Small companies can now think big. They have an increased opportunity to break down barriers to entry and follow this rising trend. By creating a seamless international value chain SMEs really can see the bigger picture. Global reach needn’t be perceived as a large companies’ playground – it is feasible for SMEs too.
Martin Davidian is Managing Director Sales UK North and Ireland, FedEx Express
Ultium Cells LLC/Li-Cycle: Sustainable Battery Manufacturing
Ultium Cells LLC - a joint venture between General Motors and LG Energy Solutions - has announced its latest collaboration with Li-Cycle. Joining forces the two have set ambitions to expand recycling in North America, recycling up to 100% of the scrap materials in battery cell manufacturing
What is Ultium Cells LLC?
Announcing their partnership in December 2019, General Motors (GM) and LG Energy Solutions established Ultium Cells LLC with a mission to “ensure excellence of Battery Cell Manufacturing through implementation of best practices from each company to contribute [to the] expansion of a Zero Emission propulsion on a global scale.”
Who is Li-Cycle?
Founded in 2016, Li-Cycle leverages innovative solutions to address emerging and urgent challenges around the world.
As the use of Lithium-ion rechargeable batteries in automotive, industrial energy storage, and consumer electronic applications rises, Li-Cycle believes that “the world needs improved technology and supply chain innovations to better recycle these batteries, while also meeting the rapidly growing demand for critical and scarce battery-grade materials.”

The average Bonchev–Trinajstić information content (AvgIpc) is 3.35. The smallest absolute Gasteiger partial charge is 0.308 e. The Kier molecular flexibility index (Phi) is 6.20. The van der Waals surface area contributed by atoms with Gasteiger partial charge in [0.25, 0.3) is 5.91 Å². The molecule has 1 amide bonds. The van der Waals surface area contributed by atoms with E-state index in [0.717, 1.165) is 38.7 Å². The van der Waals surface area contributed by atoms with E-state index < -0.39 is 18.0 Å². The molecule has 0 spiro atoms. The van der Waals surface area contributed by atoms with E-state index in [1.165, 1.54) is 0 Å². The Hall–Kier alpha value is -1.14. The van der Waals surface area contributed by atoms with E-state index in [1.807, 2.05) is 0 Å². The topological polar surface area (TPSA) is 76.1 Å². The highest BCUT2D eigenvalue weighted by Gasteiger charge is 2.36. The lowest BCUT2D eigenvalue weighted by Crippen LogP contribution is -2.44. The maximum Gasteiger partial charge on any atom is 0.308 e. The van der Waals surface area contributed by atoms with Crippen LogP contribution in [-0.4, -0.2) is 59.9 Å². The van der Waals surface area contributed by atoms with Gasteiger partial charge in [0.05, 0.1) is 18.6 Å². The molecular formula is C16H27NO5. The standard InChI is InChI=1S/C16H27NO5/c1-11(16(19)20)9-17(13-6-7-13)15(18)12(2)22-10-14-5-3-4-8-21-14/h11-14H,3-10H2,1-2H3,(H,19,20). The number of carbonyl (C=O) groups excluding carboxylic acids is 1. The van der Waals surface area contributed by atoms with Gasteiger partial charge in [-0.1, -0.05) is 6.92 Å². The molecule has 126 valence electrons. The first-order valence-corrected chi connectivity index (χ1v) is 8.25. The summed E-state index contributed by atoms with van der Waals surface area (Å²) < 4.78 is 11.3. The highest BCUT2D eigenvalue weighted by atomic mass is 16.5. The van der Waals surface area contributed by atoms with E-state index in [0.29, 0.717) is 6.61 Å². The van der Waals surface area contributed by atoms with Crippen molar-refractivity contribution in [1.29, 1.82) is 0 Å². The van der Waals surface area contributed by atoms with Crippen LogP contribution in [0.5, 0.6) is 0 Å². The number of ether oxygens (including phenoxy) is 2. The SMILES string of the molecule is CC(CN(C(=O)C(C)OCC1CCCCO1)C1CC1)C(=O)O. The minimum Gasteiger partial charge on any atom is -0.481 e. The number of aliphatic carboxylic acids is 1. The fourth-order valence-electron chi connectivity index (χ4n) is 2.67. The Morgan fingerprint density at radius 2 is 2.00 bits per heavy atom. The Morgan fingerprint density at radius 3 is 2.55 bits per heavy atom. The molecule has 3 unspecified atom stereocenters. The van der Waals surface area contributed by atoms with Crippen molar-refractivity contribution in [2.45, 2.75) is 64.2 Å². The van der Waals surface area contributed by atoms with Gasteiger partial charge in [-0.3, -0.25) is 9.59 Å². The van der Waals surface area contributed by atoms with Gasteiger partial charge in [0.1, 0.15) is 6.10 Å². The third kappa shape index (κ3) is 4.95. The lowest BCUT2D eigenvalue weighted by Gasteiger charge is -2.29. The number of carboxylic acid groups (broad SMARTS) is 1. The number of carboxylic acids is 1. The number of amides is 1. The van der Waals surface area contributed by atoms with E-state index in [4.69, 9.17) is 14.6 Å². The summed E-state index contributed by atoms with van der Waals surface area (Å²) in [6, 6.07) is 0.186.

Why are Ultium Cells LLC and Li-Cycle join forces?
By joining forces to expand the recycling of scrap materials in battery cell manufacturing in North America, the new recycling process will allow Ultium Cells LLC to recycle cobalt, nickel, lithium, graphite, copper, manganese and aluminum.
“95% of these materials can be used in the production of new batteries or for adjacent industries,” says GM, who explains that the new hydrometallurgical process emits 30% less greenhouse gases (GHGs) than traditional processes, minimising the environmental impact. Use of this process will begin later in the year (2021).
"Our combined efforts with Ultium Cells will be instrumental in redirecting battery manufacturing scrap from landfills and returning a substantial amount of valuable battery-grade materials back into the battery supply chain. This partnership is a critical step forward in advancing our proven lithium-ion resource recovery technology as a more sustainable alternative to mining, " said Ajay Kochhar, President, CEO and co-founder of Li-Cycle.
"GM's zero-waste initiative aims to divert more than 90% of its manufacturing waste from landfills and incineration globally by 2025. Now, we're going to work closely with Ultium Cells and Li-Cycle to help the industry get even better use out of the materials,” added Ken Morris, Vice President of Electric and Autonomous Vehicles, GM.
Since 2013, GM has recycled or reused 100% of the battery packs it has received from customers, with most current GM EVs repaired with refurbished packs.
"We strive to make more with less waste and energy expended. This is a crucial step in improving the sustainability of our components and manufacturing processes,” concluded Thomas Gallagher, Chief Operating Officer, Ultium Cells LLC.